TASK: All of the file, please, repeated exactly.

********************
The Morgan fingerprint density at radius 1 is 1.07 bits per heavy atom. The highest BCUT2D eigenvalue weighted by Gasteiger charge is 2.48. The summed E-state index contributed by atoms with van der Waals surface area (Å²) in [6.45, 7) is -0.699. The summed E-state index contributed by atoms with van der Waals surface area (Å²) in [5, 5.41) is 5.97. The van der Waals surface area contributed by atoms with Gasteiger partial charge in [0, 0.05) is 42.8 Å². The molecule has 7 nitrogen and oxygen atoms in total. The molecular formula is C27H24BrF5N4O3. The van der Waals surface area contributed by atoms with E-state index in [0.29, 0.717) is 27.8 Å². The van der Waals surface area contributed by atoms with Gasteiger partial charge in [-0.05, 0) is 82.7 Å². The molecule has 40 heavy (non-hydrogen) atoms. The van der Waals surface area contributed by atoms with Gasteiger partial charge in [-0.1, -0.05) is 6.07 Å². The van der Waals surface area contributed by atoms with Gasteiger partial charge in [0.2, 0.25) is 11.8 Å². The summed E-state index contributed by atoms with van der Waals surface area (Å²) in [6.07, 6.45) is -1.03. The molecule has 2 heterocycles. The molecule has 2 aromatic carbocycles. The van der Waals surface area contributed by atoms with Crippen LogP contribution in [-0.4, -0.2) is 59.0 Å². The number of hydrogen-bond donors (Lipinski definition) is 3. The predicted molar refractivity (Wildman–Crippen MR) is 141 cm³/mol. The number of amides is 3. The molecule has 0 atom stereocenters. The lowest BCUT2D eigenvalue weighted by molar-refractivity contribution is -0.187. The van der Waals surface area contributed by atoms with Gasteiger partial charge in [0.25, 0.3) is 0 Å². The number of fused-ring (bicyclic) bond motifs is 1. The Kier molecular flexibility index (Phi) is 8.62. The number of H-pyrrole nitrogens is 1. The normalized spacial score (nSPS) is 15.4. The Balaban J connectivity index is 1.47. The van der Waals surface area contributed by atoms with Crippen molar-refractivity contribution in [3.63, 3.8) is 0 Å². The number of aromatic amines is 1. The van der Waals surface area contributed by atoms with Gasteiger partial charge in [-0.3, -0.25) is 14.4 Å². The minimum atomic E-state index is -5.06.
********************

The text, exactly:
The Morgan fingerprint density at radius 1 is 1.07 bits per heavy atom. The highest BCUT2D eigenvalue weighted by Gasteiger charge is 2.48. The summed E-state index contributed by atoms with van der Waals surface area (Å²) in [6.45, 7) is -0.699. The summed E-state index contributed by atoms with van der Waals surface area (Å²) in [5, 5.41) is 5.97. The van der Waals surface area contributed by atoms with Gasteiger partial charge in [0, 0.05) is 42.8 Å². The molecule has 7 nitrogen and oxygen atoms in total. The molecular formula is C27H24BrF5N4O3. The van der Waals surface area contributed by atoms with E-state index in [0.29, 0.717) is 27.8 Å². The van der Waals surface area contributed by atoms with Gasteiger partial charge in [-0.05, 0) is 82.7 Å². The molecule has 40 heavy (non-hydrogen) atoms. The van der Waals surface area contributed by atoms with Gasteiger partial charge in [-0.1, -0.05) is 6.07 Å². The van der Waals surface area contributed by atoms with Gasteiger partial charge in [0.2, 0.25) is 11.8 Å². The summed E-state index contributed by atoms with van der Waals surface area (Å²) in [6.07, 6.45) is -1.03. The molecule has 2 heterocycles. The molecule has 2 aromatic carbocycles. The van der Waals surface area contributed by atoms with Crippen LogP contribution in [-0.4, -0.2) is 59.0 Å². The number of hydrogen-bond donors (Lipinski definition) is 3. The predicted molar refractivity (Wildman–Crippen MR) is 141 cm³/mol. The number of amides is 3. The molecule has 0 atom stereocenters. The lowest BCUT2D eigenvalue weighted by molar-refractivity contribution is -0.187. The van der Waals surface area contributed by atoms with Gasteiger partial charge in [0.25, 0.3) is 0 Å². The number of fused-ring (bicyclic) bond motifs is 1. The Kier molecular flexibility index (Phi) is 8.62. The number of H-pyrrole nitrogens is 1. The normalized spacial score (nSPS) is 15.4. The Balaban J connectivity index is 1.47. The van der Waals surface area contributed by atoms with Crippen molar-refractivity contribution in [3.63, 3.8) is 0 Å². The number of aromatic amines is 1. The van der Waals surface area contributed by atoms with Gasteiger partial charge in [-0.3, -0.25) is 14.4 Å². The minimum atomic E-state index is -5.06.